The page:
Belfast, Northern Ireland — Women in Northern Ireland live under abortion laws very similar to those recently passed in Alabama. They're offering a snapshot for Americans of what life is like in a place where abortion is a crime.
"We have to be really careful about how we communicate with each other and how we work," pro-abortion rights activist Emma Campbell told CBS News.
Northern Ireland is one of the four countries that comprise the United Kingdom, but unlike England, Wales and Scotland, it has some of the most restrictive abortion laws the Western world. A ban instituted across Britain in the late 1800s has never been overturned by Belfast's largely independent government, due to distinctly more conservative politics in the region.
Women found guilty of terminating a pregnancy in Northern Ireland, as well as anyone who helps facilitate abortions — including doctors — can face life imprisonment. Though abortions are permitted when a woman's life is under threat, they happen very infrequently. Only 13 were carried out between 2016 and 2017. There are no exceptions for rape or incest.
While women are permitted to to get abortions in other parts of the United Kingdom, many women in Northern Ireland can't make the trip for financial or logistical reasons. The main option for these women, if they want to terminate a pregnancy, is to order illegal abortion pills online. The pills are effective until a pregnancy reaches about 12 weeks.
Emma Campbell runs the group Alliance for Choice, which helps Northern Irish women access abortion pills and campaigns for a change in the law.
The alliance connects women with websites where they can have online consultations with doctors in other countries and order pills through the mail. Campbell says activists in her group have had their offices and homes searched by police.
Alliance for Choice wrote in an open letter to the people of Alabama after the near-total ban on abortion was passed. That law has not yet come into effect, but it's so similar to Northern Ireland's legislation that Campbell's group wanted to offer some words of solidarity and advice.
The letter warns women in Alabama that they should start planning to cover "all the extra travel and accommodation" costs they could be facing if they chose to seek an abortion in another state.
The letter also notes that people in Alabama will have to replace clinicians as the ones to advise women on how to access terminations — and that women will have to be careful who they trust.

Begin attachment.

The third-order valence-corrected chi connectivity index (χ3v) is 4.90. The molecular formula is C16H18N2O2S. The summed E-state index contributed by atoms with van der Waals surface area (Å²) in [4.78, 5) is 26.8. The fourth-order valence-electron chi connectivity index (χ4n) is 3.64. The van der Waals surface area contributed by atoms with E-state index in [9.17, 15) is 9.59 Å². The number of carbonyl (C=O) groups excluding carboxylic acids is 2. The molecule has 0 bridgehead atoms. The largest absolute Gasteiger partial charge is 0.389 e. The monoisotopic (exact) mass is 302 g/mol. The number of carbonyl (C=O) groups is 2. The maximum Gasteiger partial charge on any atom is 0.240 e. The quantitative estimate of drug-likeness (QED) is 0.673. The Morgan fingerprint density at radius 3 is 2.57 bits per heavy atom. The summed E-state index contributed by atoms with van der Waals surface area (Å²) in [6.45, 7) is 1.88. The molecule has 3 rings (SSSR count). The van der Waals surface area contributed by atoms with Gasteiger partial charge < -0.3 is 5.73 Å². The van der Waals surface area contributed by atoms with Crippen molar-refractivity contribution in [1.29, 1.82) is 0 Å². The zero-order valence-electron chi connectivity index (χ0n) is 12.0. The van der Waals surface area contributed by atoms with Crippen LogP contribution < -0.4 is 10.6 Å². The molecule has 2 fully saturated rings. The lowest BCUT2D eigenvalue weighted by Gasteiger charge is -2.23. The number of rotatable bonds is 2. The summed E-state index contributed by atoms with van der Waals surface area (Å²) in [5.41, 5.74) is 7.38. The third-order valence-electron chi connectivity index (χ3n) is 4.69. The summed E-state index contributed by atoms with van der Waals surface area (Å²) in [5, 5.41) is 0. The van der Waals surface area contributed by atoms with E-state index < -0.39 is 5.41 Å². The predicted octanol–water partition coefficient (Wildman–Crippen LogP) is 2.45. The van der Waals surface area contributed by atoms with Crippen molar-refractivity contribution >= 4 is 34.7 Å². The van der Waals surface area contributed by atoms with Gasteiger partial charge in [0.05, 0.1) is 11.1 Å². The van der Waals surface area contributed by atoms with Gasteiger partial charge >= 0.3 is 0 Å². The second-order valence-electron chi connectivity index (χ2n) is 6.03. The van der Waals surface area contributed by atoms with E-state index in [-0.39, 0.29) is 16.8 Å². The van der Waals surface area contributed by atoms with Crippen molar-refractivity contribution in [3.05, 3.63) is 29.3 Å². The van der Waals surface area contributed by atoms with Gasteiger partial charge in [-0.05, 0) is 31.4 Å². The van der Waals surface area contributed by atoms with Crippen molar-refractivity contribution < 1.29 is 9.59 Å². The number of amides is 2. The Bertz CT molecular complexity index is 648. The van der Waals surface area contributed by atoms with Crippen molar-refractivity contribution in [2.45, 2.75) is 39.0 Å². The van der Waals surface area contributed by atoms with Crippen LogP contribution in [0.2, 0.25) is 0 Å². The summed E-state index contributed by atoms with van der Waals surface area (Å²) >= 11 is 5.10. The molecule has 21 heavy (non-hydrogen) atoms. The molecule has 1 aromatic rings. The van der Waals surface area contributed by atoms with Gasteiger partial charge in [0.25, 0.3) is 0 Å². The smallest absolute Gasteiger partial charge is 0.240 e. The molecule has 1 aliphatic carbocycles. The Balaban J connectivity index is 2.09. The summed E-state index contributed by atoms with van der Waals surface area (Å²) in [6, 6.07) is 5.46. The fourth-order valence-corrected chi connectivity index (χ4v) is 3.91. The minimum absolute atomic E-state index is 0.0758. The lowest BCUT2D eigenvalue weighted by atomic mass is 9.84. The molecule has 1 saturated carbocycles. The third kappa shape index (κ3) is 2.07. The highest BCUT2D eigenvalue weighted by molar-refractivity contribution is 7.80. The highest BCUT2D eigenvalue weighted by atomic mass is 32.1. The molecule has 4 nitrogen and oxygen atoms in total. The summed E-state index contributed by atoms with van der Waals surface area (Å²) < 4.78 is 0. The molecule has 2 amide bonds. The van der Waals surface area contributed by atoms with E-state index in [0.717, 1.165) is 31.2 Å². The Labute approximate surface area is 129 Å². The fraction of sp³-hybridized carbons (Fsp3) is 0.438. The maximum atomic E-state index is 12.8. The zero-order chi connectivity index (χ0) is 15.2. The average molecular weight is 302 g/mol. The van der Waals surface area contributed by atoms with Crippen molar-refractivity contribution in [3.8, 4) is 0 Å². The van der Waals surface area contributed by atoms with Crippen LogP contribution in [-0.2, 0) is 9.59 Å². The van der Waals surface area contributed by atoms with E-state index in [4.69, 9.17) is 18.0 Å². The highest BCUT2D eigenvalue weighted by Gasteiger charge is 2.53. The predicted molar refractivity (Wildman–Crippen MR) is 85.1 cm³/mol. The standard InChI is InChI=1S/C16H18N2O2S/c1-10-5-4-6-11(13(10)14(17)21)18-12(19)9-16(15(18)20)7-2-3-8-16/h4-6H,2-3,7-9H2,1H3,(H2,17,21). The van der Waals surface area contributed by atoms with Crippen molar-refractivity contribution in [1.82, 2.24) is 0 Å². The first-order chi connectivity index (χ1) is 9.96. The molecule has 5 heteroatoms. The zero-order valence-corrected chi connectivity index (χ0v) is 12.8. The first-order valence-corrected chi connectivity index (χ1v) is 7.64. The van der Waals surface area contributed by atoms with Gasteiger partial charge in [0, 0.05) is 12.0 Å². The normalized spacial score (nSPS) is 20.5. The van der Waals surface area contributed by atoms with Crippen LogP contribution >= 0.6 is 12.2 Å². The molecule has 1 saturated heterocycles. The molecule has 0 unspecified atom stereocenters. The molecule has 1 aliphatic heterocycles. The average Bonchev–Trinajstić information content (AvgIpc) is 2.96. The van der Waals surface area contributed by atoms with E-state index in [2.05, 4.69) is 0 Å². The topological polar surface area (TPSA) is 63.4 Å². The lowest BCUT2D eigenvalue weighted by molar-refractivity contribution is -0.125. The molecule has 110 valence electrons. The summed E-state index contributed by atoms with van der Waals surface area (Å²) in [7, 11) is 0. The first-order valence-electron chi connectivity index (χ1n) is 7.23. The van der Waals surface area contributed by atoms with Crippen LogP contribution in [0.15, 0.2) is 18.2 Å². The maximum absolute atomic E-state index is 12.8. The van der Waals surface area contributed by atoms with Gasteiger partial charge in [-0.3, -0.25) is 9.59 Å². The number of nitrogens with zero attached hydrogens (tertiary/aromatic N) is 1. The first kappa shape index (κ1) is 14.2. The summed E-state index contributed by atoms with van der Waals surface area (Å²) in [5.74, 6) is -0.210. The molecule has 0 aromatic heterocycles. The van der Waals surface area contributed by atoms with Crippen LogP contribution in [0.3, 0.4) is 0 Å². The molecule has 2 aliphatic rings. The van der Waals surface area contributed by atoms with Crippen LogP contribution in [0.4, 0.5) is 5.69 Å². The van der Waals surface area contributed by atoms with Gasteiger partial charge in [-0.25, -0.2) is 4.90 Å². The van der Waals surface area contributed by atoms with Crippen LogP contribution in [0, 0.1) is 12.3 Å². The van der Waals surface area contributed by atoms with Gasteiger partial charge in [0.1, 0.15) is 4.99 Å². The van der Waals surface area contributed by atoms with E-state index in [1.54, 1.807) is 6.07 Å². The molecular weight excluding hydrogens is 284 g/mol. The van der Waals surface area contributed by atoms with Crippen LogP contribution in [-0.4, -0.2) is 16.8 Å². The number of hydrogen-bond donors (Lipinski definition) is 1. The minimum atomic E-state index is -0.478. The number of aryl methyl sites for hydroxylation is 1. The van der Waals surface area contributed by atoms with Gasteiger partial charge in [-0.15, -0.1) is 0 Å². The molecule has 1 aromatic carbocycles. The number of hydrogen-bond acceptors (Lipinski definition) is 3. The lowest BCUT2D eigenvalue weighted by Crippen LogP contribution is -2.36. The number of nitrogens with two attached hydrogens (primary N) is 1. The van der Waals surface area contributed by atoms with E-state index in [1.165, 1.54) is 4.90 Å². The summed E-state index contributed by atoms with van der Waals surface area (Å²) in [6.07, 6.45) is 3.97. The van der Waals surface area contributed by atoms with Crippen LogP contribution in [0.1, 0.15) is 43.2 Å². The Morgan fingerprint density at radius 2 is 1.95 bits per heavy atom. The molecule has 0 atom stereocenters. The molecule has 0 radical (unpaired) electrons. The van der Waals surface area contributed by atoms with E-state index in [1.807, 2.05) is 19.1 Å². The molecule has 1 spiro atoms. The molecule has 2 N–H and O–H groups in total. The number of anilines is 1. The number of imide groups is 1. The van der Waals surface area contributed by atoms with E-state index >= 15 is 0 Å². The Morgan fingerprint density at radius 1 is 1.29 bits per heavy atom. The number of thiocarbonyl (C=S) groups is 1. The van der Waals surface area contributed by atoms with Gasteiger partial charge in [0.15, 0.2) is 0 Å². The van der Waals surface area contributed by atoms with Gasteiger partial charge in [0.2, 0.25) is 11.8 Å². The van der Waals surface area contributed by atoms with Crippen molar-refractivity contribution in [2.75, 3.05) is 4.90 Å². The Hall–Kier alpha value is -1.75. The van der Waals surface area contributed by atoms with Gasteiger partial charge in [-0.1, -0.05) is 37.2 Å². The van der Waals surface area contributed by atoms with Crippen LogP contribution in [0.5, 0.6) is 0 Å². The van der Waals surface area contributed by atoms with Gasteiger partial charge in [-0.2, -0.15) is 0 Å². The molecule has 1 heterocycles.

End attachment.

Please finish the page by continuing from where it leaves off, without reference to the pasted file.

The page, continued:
"We know exactly how those laws feel because we live under them currently," Campbell told CBS News, adding that she knows what she's doing a crime and she's willing to take whatever comes.
"Illegal drug pushers"
"Our law says unborn children are protected here, and we want to keep it like that," anti-abortion rights activist Bernadette Smyth told CBS News. She runs the anti-abortion group Precious Life, which campaigns to maintain the ban on abortion in Northern Ireland and tries to convince women not to terminate their pregnancies.
"We've got drug pushers in Northern Ireland who are providing dangerous pills to women. I think that they're the real criminals," she said, adding that she believes anyone who breaks the law — including the women who get abortions -- criminalize themselves.
"We applaud the Alabama people for coming together through their legislators to ensure that their vulnerable, unborn children are protected," she told CBS News.
Nowhere to turn
"The people who would know most about me from a medical point of view couldn't actually assist me," Naomi Connor told CBS News. Connor got pregnant at the age of 40 and didn't want to have a child. Her doctor was unable, under law, to offer her advice or assistance.
Doctors in Northern Ireland are required to turn patients into the police if they admit to having taken abortion pills.
So Connor went online for information, where she found out that she could legally travel to another part of the U.K. to end her pregnancy.
"The access isn't just in terms of logistical access, it's actually psychological as well, because you're fearful of people finding out," she said, adding that she was worried about being seen in the airport when she was on her way to have the procedure.
"There was a woman at the airport who was in the clinic, and she was just a couple of beds down from me, and I saw her on the plane on the way home as well. And she looked at me and I looked at her… and we didn't acknowledge each other," Connor recalled.
Sarah Duffy contributed to this report.